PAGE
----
No entry tape at Scottish broiler farm© Deadline News/Rex/Shutterstock

The avian influenza outbreak confirmed late on Sunday evening (10 January) in Scotland was on a broiler breeder farm in Fife, the Scottish government has confirmed.

Further tests have also identified the outbreak as a “very mild” strain of H5N1 – less serious than other forms of the virus.

Poultry farmers have been told to remain extra vigilant to health concerns in flocks.

See also: New outbreak of French bird flu takes total to 65

Compulsory culling of the 40,000 birds on Craigie’s Poultry Farm, near Dumfermline, will begin within two days.

People dipping their feet on Scottish broiler farm

© Deadline News/Rex/Shutterstock

And a 1km temporary control zone (TCZ) has been put in place around the site, restricting the movement of all poultry, eggs, and other material.

“All the evidence so far suggests we are dealing with a very mild form of H5N1 avian influenza, which is not the same as the strain that has been causing problems in Asia and north Africa,” said Scotland’s chief veterinary officer Sheila Voas.

“Further tests are being carried out to confirm this, but in the meantime, we are taking no chances.

“We are looking into possible sources of this infection in Scotland, but it is normal for such viruses to circulate among wild bird populations, especially waterfowl. However, it is important that poultry keepers remain vigilant.”

How to spot avian influenza

There are two types of avian influenza (AI).

High pathogenic AI (HPAI) is the more serious type. It is often fatal in birds. The main clinical signs are:

  • Swollen head
  • Blue discolouration of neck and throat
  • Loss of appetite
  • Respiratory distress such as gaping beak, coughing, sneezing, gurgling, rattling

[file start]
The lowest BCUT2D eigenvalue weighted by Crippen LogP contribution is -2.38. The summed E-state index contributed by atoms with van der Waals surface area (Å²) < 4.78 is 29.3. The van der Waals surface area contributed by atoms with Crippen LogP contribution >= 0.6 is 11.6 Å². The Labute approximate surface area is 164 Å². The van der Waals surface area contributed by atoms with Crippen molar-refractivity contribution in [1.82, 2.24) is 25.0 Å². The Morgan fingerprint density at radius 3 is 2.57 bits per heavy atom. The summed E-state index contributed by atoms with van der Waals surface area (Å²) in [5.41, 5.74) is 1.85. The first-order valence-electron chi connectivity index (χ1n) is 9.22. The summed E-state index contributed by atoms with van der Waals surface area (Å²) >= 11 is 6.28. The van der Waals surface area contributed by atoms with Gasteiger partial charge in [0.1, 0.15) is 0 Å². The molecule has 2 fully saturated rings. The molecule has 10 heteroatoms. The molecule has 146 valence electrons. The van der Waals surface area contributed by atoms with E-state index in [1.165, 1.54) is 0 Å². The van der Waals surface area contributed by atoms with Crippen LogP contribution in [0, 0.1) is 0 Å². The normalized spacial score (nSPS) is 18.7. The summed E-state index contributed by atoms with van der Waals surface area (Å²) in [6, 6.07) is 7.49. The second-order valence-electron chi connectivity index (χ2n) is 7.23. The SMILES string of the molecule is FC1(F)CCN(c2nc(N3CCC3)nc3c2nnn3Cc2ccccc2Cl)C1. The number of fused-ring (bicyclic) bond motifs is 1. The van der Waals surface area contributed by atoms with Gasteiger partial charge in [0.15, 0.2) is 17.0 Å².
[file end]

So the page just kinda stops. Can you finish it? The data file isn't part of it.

• Diarrhoea
  • Fewer eggs laid
  • Increased mortality.

Clinical signs can vary between species and some may show minimal clinical signs (ducks and geese).

Low-pathogenic AI (LPAI) is usually less serious. It can cause mild breathing problems, but affected birds will not always show clear signs of infection.

The severity of LPAI depends on the type of bird and whether it has any other illnesses.

There have been a number of cases of avian influenza (AI) across continental Europe in recent months, with more than 65 outbreaks in south-west France alone.

This latest UK outbreak follows three other cases in the past 14 months, the most recent being at Staveley’s Eggs near Preston in July.

That outbreak was declared officially “closed” in late November, starting a three-month clock ticking for the UK to be regarded as “avian influenza free” by the international authorities.

With this latest outbreak, many countries may not choose to accept the UK as “AI free”, and continue to restrict imports.

NFU Scotland’s vice-president Andrew McCornick called the outbreak “worrying, but not unexpected”.

“Biosecurity on all poultry units must be maintained and, given the number of low-pathogenic avian influenza cases being recorded across Europe, it is likely that those high standards are already commonplace.”

AI is a notifiable disease and anyone who suspects a bird may be affected must report it to their local Animal Plant and Health Agency (formerly Animal Health and Veterinary Laboratories Agency) office.

Contact details can be found online.

There is also a national helpline on 03459 335 577.